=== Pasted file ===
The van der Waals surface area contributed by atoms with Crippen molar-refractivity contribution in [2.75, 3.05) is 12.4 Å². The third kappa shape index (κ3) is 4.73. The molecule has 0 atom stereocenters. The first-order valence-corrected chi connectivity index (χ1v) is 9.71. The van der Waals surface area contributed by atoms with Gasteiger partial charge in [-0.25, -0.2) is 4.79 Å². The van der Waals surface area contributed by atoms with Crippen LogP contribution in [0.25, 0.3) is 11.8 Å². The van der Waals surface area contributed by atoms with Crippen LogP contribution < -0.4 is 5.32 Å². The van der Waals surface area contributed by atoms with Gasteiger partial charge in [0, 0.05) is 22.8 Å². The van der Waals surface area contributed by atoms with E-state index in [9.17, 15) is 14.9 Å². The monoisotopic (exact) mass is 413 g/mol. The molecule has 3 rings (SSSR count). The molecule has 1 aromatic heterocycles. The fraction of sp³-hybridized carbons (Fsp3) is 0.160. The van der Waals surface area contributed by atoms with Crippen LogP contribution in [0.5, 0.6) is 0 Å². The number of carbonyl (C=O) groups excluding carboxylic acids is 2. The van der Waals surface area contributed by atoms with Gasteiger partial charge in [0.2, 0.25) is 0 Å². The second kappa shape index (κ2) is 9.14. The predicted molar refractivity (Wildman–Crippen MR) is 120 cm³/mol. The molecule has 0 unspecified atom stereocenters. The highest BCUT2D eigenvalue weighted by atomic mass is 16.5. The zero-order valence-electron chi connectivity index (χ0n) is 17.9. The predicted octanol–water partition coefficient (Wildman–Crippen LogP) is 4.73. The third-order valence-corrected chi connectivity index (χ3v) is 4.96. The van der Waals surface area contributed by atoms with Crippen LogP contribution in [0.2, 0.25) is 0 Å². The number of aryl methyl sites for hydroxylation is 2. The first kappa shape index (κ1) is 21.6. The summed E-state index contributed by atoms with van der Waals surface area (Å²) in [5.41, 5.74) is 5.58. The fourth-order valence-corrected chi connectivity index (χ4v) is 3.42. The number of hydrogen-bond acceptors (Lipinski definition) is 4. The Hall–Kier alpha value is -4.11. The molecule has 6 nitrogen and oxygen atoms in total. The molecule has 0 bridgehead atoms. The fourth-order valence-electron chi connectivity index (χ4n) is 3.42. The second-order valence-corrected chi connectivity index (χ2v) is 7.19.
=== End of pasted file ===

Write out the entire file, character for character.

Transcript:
The van der Waals surface area contributed by atoms with Crippen molar-refractivity contribution in [2.75, 3.05) is 12.4 Å². The third kappa shape index (κ3) is 4.73. The molecule has 0 atom stereocenters. The first-order valence-corrected chi connectivity index (χ1v) is 9.71. The van der Waals surface area contributed by atoms with Gasteiger partial charge in [-0.25, -0.2) is 4.79 Å². The van der Waals surface area contributed by atoms with Crippen LogP contribution in [0.25, 0.3) is 11.8 Å². The van der Waals surface area contributed by atoms with Crippen LogP contribution < -0.4 is 5.32 Å². The van der Waals surface area contributed by atoms with Gasteiger partial charge in [0, 0.05) is 22.8 Å². The van der Waals surface area contributed by atoms with E-state index in [9.17, 15) is 14.9 Å². The monoisotopic (exact) mass is 413 g/mol. The molecule has 3 rings (SSSR count). The molecule has 1 aromatic heterocycles. The fraction of sp³-hybridized carbons (Fsp3) is 0.160. The van der Waals surface area contributed by atoms with Crippen LogP contribution in [0.5, 0.6) is 0 Å². The number of carbonyl (C=O) groups excluding carboxylic acids is 2. The van der Waals surface area contributed by atoms with Gasteiger partial charge in [0.2, 0.25) is 0 Å². The second kappa shape index (κ2) is 9.14. The predicted molar refractivity (Wildman–Crippen MR) is 120 cm³/mol. The molecule has 0 unspecified atom stereocenters. The highest BCUT2D eigenvalue weighted by atomic mass is 16.5. The zero-order valence-electron chi connectivity index (χ0n) is 17.9. The predicted octanol–water partition coefficient (Wildman–Crippen LogP) is 4.73. The third-order valence-corrected chi connectivity index (χ3v) is 4.96. The van der Waals surface area contributed by atoms with Crippen LogP contribution in [0.2, 0.25) is 0 Å². The number of aryl methyl sites for hydroxylation is 2. The first kappa shape index (κ1) is 21.6. The summed E-state index contributed by atoms with van der Waals surface area (Å²) in [5.41, 5.74) is 5.58. The fourth-order valence-corrected chi connectivity index (χ4v) is 3.42. The number of hydrogen-bond acceptors (Lipinski definition) is 4. The Hall–Kier alpha value is -4.11. The molecule has 6 nitrogen and oxygen atoms in total. The molecule has 0 bridgehead atoms. The fourth-order valence-electron chi connectivity index (χ4n) is 3.42. The second-order valence-corrected chi connectivity index (χ2v) is 7.19.